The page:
Act Two: The Plot(s) Thickens

In the second act of The First Part of Henry the Fourth, the plots–those laid by the two main characters in the play, not Shakespeare himself–begin to grow. In the case of Prince Hal’s, it actually grows to fruition.

The opening scene of the act takes us to Gad’s Hill, the scene of the upcoming crimes: Falstaff’s robbery of the travelers to Canterbury, and Poins and Hal’s robbery of Falstaff. Here, we find Gadshill (yeah, a character whose name is a homophone for the location… a little confusing, I know) scoping out the scene, scouting it for potential travelers whom he and Falstaff might rob. There is some comic banter with and between some workers and travelers (humor predicated on the audience knowing the Elizabethan names for objects… potential failure to translate well into the twenty-first century). Gadshill is joined by the chamberlain, and they finish casing the joint.

Scene two takes us out on the road where Falstaff, Hal, and their crew prepare for the robbery victims to arrive. Poins has hidden Falstaff’s horse, prompting the old fat man to exclaim, “A plague upon it when thieves cannot be true to one another” (II.ii.24-25). Funny stuff. More comic bantering takes place before Gadshill’s arrival ahead of the travelers. Poins and Hal then go to cover escape routes (but we know they’re beginning their lying in wait for Falstaff). The robbery goes off without a hitch, and as Falstaff begins to divide the winnings, complaining that the missing “prince and Poins be … two arrant cowards” (II.ii.95-96), those “cowards” scare the robbers off with only a call for “Your money!” (II.ii.98). The joking prince admits, “Were’t not for laughing, I should pity him” (II.ii.105).

In Act Two, Scene Three, we find Hotspur reading a letter from a possible co-conspirator against the King. The letter’s writer shows some concerns, but Hotspur responds to each. It’s an interesting soliloquy: unlike Hal’s from Act One (and isn’t it interesting that it’s THESE two characters who get soliloquies), which is a pure relation of his thoughts to us, this could be seen as a man simply talking to himself. Regardless of its form, it certainly cements our view of him: an easily riled man, willing to accelerate his rhetoric (from “good plot” to “excellent plot” [II.ii.16 and 18, respectively]).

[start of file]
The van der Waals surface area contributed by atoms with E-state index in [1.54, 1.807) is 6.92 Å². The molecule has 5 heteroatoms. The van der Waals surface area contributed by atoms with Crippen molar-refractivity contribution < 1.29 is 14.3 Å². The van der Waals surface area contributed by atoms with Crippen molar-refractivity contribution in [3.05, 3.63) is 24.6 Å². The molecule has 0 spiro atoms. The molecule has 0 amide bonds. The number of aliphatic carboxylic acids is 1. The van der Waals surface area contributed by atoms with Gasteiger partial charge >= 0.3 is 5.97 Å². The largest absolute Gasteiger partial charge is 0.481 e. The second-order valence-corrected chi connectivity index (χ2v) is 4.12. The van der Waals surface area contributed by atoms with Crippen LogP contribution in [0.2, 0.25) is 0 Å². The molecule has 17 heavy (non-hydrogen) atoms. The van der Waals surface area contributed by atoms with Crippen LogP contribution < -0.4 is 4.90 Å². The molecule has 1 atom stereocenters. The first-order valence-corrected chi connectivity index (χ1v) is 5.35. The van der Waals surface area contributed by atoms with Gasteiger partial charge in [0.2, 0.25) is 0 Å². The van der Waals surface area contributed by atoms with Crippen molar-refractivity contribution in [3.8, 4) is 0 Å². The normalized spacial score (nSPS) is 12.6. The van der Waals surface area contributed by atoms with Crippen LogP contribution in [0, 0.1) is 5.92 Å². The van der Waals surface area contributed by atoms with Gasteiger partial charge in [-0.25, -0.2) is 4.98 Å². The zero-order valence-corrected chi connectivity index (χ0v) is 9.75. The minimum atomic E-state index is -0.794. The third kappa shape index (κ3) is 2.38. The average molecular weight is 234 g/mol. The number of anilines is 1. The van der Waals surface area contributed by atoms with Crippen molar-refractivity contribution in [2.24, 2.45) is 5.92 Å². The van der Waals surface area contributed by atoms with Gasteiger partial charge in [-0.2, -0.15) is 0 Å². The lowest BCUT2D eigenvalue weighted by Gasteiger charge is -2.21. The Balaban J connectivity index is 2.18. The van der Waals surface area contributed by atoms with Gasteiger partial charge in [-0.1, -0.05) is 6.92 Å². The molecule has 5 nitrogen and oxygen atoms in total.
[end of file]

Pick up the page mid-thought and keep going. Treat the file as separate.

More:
can we take this to assume his zero-to-sixty reactions are something new? was he a quiet and calm husband up till now? kinda hard to picture that…

His discussion of the letter and decision to leave immediately is interrupted by the entrance of his wife Kate. A good, loving wife, she has noticed a change in his demeanor: for the last two weeks she has been a “banished woman from (her) Harry’s bed” (II.iii.38) as he has been planning the rebellion. He has grown to “thick-eyed musing and cursed melancholy” (II.iii.45), and reduced to “faint slumbers” (II.iii.46), filled with martial vocal exclamations.

She knows something wrong (and fears her brother is behind it), and she tells him to tell her, if he loves her.  Hotspur’s response is to call for his horse. She threatens to “break (his) little finger” (II.iii.86) if he will not relent. He claims not to love her, then admits his feelings with a teasing, almost flirtatious speech:

Come, wilt thou see me ride?
And when I am on horseback, I will swear
I love thee infinitely.

— II.iii.98-100